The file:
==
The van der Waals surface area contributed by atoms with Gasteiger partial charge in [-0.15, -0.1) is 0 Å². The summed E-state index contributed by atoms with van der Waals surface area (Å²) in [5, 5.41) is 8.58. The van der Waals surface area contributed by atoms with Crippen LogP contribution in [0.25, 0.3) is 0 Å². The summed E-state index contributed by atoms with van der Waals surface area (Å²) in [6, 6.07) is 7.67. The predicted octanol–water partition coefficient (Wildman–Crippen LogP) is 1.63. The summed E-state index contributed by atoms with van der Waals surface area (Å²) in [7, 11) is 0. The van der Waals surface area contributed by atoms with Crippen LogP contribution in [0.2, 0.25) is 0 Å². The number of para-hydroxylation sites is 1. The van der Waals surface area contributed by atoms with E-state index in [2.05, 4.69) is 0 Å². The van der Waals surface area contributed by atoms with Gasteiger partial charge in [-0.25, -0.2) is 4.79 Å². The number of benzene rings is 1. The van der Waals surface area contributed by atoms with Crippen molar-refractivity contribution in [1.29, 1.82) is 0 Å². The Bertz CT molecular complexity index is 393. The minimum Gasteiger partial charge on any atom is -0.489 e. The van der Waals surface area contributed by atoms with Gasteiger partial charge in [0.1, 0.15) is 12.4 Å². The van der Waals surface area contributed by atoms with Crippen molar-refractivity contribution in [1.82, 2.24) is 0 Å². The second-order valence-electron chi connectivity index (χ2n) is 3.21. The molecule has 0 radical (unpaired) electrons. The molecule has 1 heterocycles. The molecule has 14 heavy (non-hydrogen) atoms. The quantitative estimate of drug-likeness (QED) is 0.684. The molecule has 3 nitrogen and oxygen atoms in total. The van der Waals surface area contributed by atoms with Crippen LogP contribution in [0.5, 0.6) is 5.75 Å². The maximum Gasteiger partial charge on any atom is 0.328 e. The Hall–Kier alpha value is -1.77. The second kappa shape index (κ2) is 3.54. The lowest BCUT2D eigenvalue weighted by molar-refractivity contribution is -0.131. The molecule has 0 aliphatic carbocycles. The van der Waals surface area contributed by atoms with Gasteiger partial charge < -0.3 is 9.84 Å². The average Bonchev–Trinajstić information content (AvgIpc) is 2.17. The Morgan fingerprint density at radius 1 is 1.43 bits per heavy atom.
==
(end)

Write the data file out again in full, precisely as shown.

The van der Waals surface area contributed by atoms with Gasteiger partial charge in [-0.15, -0.1) is 0 Å². The summed E-state index contributed by atoms with van der Waals surface area (Å²) in [5, 5.41) is 8.58. The van der Waals surface area contributed by atoms with Crippen LogP contribution in [0.25, 0.3) is 0 Å². The summed E-state index contributed by atoms with van der Waals surface area (Å²) in [6, 6.07) is 7.67. The predicted octanol–water partition coefficient (Wildman–Crippen LogP) is 1.63. The summed E-state index contributed by atoms with van der Waals surface area (Å²) in [7, 11) is 0. The van der Waals surface area contributed by atoms with Crippen LogP contribution in [0.2, 0.25) is 0 Å². The number of para-hydroxylation sites is 1. The van der Waals surface area contributed by atoms with E-state index in [2.05, 4.69) is 0 Å². The van der Waals surface area contributed by atoms with Gasteiger partial charge in [-0.25, -0.2) is 4.79 Å². The number of benzene rings is 1. The van der Waals surface area contributed by atoms with Crippen molar-refractivity contribution in [1.29, 1.82) is 0 Å². The Bertz CT molecular complexity index is 393. The minimum Gasteiger partial charge on any atom is -0.489 e. The van der Waals surface area contributed by atoms with Gasteiger partial charge in [0.1, 0.15) is 12.4 Å². The van der Waals surface area contributed by atoms with Crippen molar-refractivity contribution in [1.82, 2.24) is 0 Å². The second-order valence-electron chi connectivity index (χ2n) is 3.21. The molecule has 0 radical (unpaired) electrons. The molecule has 1 heterocycles. The molecule has 14 heavy (non-hydrogen) atoms. The quantitative estimate of drug-likeness (QED) is 0.684. The molecule has 3 nitrogen and oxygen atoms in total. The van der Waals surface area contributed by atoms with Crippen LogP contribution in [0.5, 0.6) is 5.75 Å². The maximum Gasteiger partial charge on any atom is 0.328 e. The Hall–Kier alpha value is -1.77. The second kappa shape index (κ2) is 3.54. The lowest BCUT2D eigenvalue weighted by molar-refractivity contribution is -0.131. The molecule has 0 aliphatic carbocycles. The van der Waals surface area contributed by atoms with Gasteiger partial charge < -0.3 is 9.84 Å². The average Bonchev–Trinajstić information content (AvgIpc) is 2.17. The Morgan fingerprint density at radius 1 is 1.43 bits per heavy atom.